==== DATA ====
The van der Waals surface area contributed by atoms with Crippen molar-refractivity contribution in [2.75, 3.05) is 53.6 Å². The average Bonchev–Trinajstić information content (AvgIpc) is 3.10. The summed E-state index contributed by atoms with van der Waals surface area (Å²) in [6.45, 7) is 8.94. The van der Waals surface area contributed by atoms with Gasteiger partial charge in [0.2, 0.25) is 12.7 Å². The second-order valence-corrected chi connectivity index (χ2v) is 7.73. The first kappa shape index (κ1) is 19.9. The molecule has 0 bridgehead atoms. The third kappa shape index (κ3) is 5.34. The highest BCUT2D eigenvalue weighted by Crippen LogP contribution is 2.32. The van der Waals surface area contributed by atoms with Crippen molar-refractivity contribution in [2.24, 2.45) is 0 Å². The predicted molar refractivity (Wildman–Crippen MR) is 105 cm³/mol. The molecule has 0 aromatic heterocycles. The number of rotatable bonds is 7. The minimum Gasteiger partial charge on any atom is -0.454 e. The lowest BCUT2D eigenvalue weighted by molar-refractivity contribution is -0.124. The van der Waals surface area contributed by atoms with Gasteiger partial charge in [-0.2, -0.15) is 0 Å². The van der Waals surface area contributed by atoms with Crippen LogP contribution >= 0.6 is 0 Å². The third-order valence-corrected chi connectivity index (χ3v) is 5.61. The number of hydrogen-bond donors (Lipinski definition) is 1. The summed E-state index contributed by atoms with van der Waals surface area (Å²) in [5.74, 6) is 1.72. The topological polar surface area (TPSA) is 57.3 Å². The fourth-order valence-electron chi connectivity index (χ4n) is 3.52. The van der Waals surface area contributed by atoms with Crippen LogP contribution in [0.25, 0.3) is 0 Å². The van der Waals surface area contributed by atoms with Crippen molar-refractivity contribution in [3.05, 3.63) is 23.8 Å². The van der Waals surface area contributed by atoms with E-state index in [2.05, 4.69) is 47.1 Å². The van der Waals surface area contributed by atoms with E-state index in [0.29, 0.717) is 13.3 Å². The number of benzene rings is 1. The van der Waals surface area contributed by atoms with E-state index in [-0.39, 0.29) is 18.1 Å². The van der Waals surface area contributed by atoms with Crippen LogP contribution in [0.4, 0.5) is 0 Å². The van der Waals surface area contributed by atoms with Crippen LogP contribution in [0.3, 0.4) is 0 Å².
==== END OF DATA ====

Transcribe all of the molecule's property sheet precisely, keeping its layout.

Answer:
The van der Waals surface area contributed by atoms with Crippen molar-refractivity contribution in [2.75, 3.05) is 53.6 Å². The average Bonchev–Trinajstić information content (AvgIpc) is 3.10. The summed E-state index contributed by atoms with van der Waals surface area (Å²) in [6.45, 7) is 8.94. The van der Waals surface area contributed by atoms with Gasteiger partial charge in [0.2, 0.25) is 12.7 Å². The second-order valence-corrected chi connectivity index (χ2v) is 7.73. The first kappa shape index (κ1) is 19.9. The molecule has 0 bridgehead atoms. The third kappa shape index (κ3) is 5.34. The highest BCUT2D eigenvalue weighted by Crippen LogP contribution is 2.32. The van der Waals surface area contributed by atoms with Crippen molar-refractivity contribution in [2.24, 2.45) is 0 Å². The predicted molar refractivity (Wildman–Crippen MR) is 105 cm³/mol. The molecule has 0 aromatic heterocycles. The number of rotatable bonds is 7. The minimum Gasteiger partial charge on any atom is -0.454 e. The lowest BCUT2D eigenvalue weighted by molar-refractivity contribution is -0.124. The van der Waals surface area contributed by atoms with Gasteiger partial charge in [-0.2, -0.15) is 0 Å². The van der Waals surface area contributed by atoms with Crippen LogP contribution >= 0.6 is 0 Å². The third-order valence-corrected chi connectivity index (χ3v) is 5.61. The number of hydrogen-bond donors (Lipinski definition) is 1. The summed E-state index contributed by atoms with van der Waals surface area (Å²) in [5.74, 6) is 1.72. The topological polar surface area (TPSA) is 57.3 Å². The fourth-order valence-electron chi connectivity index (χ4n) is 3.52. The van der Waals surface area contributed by atoms with Crippen LogP contribution in [0.25, 0.3) is 0 Å². The van der Waals surface area contributed by atoms with Crippen molar-refractivity contribution in [3.05, 3.63) is 23.8 Å². The van der Waals surface area contributed by atoms with E-state index in [2.05, 4.69) is 47.1 Å². The van der Waals surface area contributed by atoms with E-state index in [0.29, 0.717) is 13.3 Å². The number of benzene rings is 1. The van der Waals surface area contributed by atoms with E-state index in [-0.39, 0.29) is 18.1 Å². The van der Waals surface area contributed by atoms with Crippen LogP contribution in [0.4, 0.5) is 0 Å². The van der Waals surface area contributed by atoms with Crippen LogP contribution in [0.3, 0.4) is 0 Å².